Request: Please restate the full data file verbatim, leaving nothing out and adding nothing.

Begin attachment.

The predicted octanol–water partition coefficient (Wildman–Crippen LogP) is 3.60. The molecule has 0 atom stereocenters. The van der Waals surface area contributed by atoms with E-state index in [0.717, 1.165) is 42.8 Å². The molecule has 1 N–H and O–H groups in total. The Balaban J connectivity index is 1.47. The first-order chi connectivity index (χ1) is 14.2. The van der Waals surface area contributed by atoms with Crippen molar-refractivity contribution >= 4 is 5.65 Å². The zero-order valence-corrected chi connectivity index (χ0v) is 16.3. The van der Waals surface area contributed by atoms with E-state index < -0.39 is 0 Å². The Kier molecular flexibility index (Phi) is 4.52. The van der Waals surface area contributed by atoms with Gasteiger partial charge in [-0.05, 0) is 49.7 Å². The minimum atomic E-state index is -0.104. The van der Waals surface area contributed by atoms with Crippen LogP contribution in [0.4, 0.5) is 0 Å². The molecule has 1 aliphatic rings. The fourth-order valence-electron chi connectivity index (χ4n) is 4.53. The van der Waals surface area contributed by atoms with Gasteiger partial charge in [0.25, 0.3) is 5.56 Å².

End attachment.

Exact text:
The predicted octanol–water partition coefficient (Wildman–Crippen LogP) is 3.60. The molecule has 0 atom stereocenters. The van der Waals surface area contributed by atoms with E-state index in [0.717, 1.165) is 42.8 Å². The molecule has 1 N–H and O–H groups in total. The Balaban J connectivity index is 1.47. The first-order chi connectivity index (χ1) is 14.2. The van der Waals surface area contributed by atoms with Crippen molar-refractivity contribution >= 4 is 5.65 Å². The zero-order valence-corrected chi connectivity index (χ0v) is 16.3. The van der Waals surface area contributed by atoms with E-state index < -0.39 is 0 Å². The Kier molecular flexibility index (Phi) is 4.52. The van der Waals surface area contributed by atoms with Gasteiger partial charge in [-0.05, 0) is 49.7 Å². The minimum atomic E-state index is -0.104. The van der Waals surface area contributed by atoms with Crippen LogP contribution in [0.4, 0.5) is 0 Å². The molecule has 1 aliphatic rings. The fourth-order valence-electron chi connectivity index (χ4n) is 4.53. The van der Waals surface area contributed by atoms with Gasteiger partial charge in [0.25, 0.3) is 5.56 Å².